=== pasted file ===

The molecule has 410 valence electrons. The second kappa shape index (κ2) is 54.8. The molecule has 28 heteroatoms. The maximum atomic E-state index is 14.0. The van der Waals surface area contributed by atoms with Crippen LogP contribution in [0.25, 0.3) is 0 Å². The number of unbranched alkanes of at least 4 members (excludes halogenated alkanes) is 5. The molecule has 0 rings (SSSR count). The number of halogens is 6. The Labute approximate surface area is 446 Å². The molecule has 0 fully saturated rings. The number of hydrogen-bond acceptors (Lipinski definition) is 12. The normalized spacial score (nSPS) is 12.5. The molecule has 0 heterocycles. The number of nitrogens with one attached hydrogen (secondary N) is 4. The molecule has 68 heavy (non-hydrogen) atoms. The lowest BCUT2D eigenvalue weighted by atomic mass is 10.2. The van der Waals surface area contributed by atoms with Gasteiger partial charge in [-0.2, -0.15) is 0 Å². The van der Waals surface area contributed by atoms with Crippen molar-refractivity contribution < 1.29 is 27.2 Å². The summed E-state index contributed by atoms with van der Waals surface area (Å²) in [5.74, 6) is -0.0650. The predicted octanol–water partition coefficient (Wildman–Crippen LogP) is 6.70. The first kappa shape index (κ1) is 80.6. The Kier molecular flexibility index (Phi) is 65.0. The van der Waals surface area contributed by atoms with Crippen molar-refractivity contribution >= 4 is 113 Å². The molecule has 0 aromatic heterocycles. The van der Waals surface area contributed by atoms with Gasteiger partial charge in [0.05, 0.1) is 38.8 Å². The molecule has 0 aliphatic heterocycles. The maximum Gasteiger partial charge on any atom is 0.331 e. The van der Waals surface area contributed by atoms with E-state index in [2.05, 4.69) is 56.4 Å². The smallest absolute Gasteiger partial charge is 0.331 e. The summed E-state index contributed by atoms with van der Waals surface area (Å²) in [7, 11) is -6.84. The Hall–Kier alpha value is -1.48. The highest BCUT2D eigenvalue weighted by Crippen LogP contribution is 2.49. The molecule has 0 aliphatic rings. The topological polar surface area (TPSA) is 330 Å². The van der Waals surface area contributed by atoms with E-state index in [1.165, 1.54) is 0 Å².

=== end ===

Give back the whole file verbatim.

The molecule has 410 valence electrons. The second kappa shape index (κ2) is 54.8. The molecule has 28 heteroatoms. The maximum atomic E-state index is 14.0. The van der Waals surface area contributed by atoms with Crippen LogP contribution in [0.25, 0.3) is 0 Å². The number of unbranched alkanes of at least 4 members (excludes halogenated alkanes) is 5. The molecule has 0 rings (SSSR count). The number of halogens is 6. The Labute approximate surface area is 446 Å². The molecule has 0 fully saturated rings. The number of hydrogen-bond acceptors (Lipinski definition) is 12. The normalized spacial score (nSPS) is 12.5. The molecule has 0 heterocycles. The number of nitrogens with one attached hydrogen (secondary N) is 4. The molecule has 68 heavy (non-hydrogen) atoms. The lowest BCUT2D eigenvalue weighted by atomic mass is 10.2. The van der Waals surface area contributed by atoms with Gasteiger partial charge in [-0.2, -0.15) is 0 Å². The van der Waals surface area contributed by atoms with Crippen molar-refractivity contribution < 1.29 is 27.2 Å². The summed E-state index contributed by atoms with van der Waals surface area (Å²) in [5.74, 6) is -0.0650. The predicted octanol–water partition coefficient (Wildman–Crippen LogP) is 6.70. The first kappa shape index (κ1) is 80.6. The Kier molecular flexibility index (Phi) is 65.0. The van der Waals surface area contributed by atoms with Crippen molar-refractivity contribution >= 4 is 113 Å². The molecule has 0 aromatic heterocycles. The van der Waals surface area contributed by atoms with Gasteiger partial charge in [0.05, 0.1) is 38.8 Å². The molecule has 0 aliphatic heterocycles. The maximum Gasteiger partial charge on any atom is 0.331 e. The van der Waals surface area contributed by atoms with E-state index in [2.05, 4.69) is 56.4 Å². The smallest absolute Gasteiger partial charge is 0.331 e. The summed E-state index contributed by atoms with van der Waals surface area (Å²) in [7, 11) is -6.84. The Hall–Kier alpha value is -1.48. The highest BCUT2D eigenvalue weighted by Crippen LogP contribution is 2.49. The molecule has 0 aliphatic rings. The topological polar surface area (TPSA) is 330 Å². The van der Waals surface area contributed by atoms with E-state index in [1.165, 1.54) is 0 Å².